Quebec defends ‘anti-worker’ construction law
QUEBEC — The Quebec Liberals defended their back-to-work bill Tuesday from accusations the law gives to much power to the government regarding negotiations between unions and private-sector construction companies.
Members of the legislature debated through the night and passed a law forcing Quebec’s 175,000 construction workers to end their week-long strike and return to work Wednesday.
The law grants workers a pay hike of 1.8 per cent and forces both sides to enter into a five-month mediation period followed by an arbitration process if a deal cannot be reached.
Unions said their lawyers are preparing a legal challenge to the law because they feel the government has potentially illegally limited their right to strike.
The association representing construction companies, meanwhile, said the unions got the better deal because the law grants workers a pay raise without forcing them to give up anything in return.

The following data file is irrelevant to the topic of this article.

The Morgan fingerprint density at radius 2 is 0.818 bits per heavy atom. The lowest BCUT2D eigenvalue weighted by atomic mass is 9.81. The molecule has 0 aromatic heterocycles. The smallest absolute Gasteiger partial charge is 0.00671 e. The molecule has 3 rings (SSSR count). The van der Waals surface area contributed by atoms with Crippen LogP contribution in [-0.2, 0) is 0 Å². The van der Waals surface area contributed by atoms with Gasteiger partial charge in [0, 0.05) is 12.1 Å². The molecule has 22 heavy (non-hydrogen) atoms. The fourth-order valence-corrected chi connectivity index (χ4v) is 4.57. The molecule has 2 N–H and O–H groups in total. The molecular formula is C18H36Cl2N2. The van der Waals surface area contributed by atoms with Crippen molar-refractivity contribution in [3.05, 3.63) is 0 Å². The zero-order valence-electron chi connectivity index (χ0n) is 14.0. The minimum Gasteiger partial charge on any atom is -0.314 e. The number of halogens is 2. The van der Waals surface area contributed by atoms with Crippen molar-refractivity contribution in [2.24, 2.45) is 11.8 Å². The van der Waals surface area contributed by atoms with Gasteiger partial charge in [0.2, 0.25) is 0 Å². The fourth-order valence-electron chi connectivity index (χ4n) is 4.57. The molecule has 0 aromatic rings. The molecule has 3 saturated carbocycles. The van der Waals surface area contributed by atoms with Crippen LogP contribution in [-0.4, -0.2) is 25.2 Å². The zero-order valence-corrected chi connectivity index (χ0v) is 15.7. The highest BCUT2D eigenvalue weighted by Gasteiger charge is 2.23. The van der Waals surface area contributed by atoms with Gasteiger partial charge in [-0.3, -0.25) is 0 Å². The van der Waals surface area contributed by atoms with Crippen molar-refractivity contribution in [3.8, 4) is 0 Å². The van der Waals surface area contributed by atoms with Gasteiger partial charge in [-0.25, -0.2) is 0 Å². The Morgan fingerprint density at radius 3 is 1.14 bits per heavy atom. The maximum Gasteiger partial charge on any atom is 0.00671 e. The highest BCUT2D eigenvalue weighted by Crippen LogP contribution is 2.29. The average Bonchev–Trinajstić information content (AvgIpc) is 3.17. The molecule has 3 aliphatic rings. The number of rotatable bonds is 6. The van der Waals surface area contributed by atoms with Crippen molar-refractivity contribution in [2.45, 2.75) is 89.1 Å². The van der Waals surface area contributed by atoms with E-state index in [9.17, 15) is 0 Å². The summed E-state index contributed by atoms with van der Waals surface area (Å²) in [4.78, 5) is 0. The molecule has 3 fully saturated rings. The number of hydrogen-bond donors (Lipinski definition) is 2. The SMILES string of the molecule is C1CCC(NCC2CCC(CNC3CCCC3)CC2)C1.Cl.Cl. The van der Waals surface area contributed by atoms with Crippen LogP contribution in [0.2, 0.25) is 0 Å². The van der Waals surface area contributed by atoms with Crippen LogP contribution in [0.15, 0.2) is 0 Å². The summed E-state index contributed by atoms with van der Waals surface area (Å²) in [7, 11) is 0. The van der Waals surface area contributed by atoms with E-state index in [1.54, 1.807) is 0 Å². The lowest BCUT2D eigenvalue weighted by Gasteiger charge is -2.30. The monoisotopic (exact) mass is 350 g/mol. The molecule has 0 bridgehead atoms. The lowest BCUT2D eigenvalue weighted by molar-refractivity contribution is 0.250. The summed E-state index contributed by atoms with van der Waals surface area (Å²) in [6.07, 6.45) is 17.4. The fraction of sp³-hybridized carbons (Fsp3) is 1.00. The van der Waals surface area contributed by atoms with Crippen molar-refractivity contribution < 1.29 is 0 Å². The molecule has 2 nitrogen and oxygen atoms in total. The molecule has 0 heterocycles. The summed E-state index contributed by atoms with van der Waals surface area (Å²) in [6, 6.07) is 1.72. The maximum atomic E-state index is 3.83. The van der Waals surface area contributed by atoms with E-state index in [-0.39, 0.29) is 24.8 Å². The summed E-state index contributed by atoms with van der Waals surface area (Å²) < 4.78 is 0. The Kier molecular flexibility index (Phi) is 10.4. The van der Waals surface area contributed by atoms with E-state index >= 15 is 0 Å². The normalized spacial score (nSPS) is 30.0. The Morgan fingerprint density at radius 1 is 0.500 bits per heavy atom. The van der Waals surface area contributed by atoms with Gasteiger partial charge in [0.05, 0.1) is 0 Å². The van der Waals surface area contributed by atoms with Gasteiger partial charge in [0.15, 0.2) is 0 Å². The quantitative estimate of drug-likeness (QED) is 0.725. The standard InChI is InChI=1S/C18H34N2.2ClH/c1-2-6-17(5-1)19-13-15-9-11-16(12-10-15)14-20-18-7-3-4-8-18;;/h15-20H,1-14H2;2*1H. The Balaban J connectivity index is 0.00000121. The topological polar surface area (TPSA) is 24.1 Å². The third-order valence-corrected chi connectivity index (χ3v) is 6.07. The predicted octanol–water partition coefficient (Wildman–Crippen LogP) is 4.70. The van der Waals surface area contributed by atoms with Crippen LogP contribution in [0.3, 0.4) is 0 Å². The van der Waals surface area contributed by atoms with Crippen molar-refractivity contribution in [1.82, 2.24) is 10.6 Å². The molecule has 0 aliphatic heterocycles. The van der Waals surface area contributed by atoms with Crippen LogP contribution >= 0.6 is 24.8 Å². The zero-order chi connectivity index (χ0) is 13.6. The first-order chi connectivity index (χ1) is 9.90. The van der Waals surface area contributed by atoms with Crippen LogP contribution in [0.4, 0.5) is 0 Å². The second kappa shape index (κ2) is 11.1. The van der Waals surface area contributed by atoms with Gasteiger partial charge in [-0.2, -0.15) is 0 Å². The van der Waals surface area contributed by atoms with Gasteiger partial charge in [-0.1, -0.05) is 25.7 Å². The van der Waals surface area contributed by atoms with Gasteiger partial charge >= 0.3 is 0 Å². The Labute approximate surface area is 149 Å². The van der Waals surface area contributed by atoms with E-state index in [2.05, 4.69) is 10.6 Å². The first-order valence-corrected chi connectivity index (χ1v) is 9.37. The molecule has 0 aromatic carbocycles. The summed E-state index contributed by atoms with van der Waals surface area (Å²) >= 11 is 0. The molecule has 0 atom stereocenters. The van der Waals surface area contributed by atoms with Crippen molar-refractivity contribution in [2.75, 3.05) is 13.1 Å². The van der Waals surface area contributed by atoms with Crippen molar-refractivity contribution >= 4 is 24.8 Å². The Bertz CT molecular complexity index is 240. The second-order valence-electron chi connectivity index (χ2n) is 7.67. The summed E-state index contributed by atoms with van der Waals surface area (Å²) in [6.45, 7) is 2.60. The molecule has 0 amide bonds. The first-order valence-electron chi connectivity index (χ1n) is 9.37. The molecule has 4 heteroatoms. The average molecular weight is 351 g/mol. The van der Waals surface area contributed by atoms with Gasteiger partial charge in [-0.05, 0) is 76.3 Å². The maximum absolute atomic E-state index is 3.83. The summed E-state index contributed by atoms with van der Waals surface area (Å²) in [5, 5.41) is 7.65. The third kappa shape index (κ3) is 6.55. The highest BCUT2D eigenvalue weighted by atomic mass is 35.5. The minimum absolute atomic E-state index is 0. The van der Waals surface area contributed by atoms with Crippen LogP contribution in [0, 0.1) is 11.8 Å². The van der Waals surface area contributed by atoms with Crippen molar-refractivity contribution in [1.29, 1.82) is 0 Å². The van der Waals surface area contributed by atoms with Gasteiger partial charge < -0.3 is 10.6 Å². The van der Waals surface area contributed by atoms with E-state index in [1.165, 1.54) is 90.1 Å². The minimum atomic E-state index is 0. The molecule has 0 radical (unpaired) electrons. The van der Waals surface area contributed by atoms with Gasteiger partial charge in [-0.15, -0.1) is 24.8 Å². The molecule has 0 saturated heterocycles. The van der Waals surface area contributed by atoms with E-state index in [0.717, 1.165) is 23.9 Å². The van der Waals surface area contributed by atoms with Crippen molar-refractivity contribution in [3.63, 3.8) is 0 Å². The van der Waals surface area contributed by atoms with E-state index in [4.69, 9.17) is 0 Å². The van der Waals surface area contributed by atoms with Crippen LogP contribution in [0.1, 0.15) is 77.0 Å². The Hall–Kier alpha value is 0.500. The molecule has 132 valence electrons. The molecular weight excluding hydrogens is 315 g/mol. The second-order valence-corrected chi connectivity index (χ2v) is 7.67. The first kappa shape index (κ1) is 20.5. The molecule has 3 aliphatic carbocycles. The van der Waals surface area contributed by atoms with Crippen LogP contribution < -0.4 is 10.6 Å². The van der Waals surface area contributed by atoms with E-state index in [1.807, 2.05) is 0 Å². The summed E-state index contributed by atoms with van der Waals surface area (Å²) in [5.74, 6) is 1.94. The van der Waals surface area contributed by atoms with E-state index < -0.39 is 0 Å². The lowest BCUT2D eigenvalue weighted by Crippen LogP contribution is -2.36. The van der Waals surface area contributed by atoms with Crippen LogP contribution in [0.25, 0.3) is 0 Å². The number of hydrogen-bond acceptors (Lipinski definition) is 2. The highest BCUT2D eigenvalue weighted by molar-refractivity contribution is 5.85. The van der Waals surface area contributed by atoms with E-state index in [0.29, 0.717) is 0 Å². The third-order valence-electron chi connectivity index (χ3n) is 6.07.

Both sides, however, criticized the fact the government has given itself the right to decide what issues will be decided in arbitration — if it comes to that — and what subjects get left out.
Opposition leader Jean-Francois Lisee during question period called the law “anti-worker.”
He said the government is in a conflict of interest because it can now decide what subject matters enter into arbitration while also being the body that awards the most construction contracts in the province.
Premier Philippe Couillard responded by saying the government has accepted to consult with all parties before any potential arbitration process begins.
Eric Cote, spokesman for the association representing private-sector construction companies, said “we are preoccupied that the arbitration process is at the mercy of political powers.”
He said what is subject to arbitration ”can be motivated or subject to political pressure.”
A coalition of construction labour unions said representatives were not available Tuesday, but issued a news release saying the government has “muzzled” workers with the new law.
The Canadian Press